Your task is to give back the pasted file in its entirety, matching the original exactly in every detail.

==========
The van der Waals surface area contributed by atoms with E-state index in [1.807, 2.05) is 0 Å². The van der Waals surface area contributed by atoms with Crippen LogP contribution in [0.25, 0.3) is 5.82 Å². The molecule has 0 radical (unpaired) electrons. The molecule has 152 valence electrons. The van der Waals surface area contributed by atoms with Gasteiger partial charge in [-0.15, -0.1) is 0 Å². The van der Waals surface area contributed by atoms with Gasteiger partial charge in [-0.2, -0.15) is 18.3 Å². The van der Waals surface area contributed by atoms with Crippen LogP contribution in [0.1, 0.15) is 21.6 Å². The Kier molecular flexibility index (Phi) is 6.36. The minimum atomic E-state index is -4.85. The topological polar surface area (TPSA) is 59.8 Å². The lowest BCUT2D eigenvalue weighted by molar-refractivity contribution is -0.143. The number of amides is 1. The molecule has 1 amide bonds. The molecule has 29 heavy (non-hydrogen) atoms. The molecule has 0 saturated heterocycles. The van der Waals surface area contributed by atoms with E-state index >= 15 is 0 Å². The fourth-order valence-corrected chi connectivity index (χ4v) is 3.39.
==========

The van der Waals surface area contributed by atoms with E-state index in [1.807, 2.05) is 0 Å². The van der Waals surface area contributed by atoms with Crippen LogP contribution in [0.25, 0.3) is 5.82 Å². The molecule has 0 radical (unpaired) electrons. The molecule has 152 valence electrons. The van der Waals surface area contributed by atoms with Gasteiger partial charge in [-0.15, -0.1) is 0 Å². The van der Waals surface area contributed by atoms with Gasteiger partial charge in [-0.2, -0.15) is 18.3 Å². The van der Waals surface area contributed by atoms with Crippen LogP contribution in [0.1, 0.15) is 21.6 Å². The Kier molecular flexibility index (Phi) is 6.36. The minimum atomic E-state index is -4.85. The topological polar surface area (TPSA) is 59.8 Å². The lowest BCUT2D eigenvalue weighted by molar-refractivity contribution is -0.143. The number of amides is 1. The molecule has 1 amide bonds. The molecule has 29 heavy (non-hydrogen) atoms. The molecule has 0 saturated heterocycles. The van der Waals surface area contributed by atoms with E-state index >= 15 is 0 Å². The fourth-order valence-corrected chi connectivity index (χ4v) is 3.39.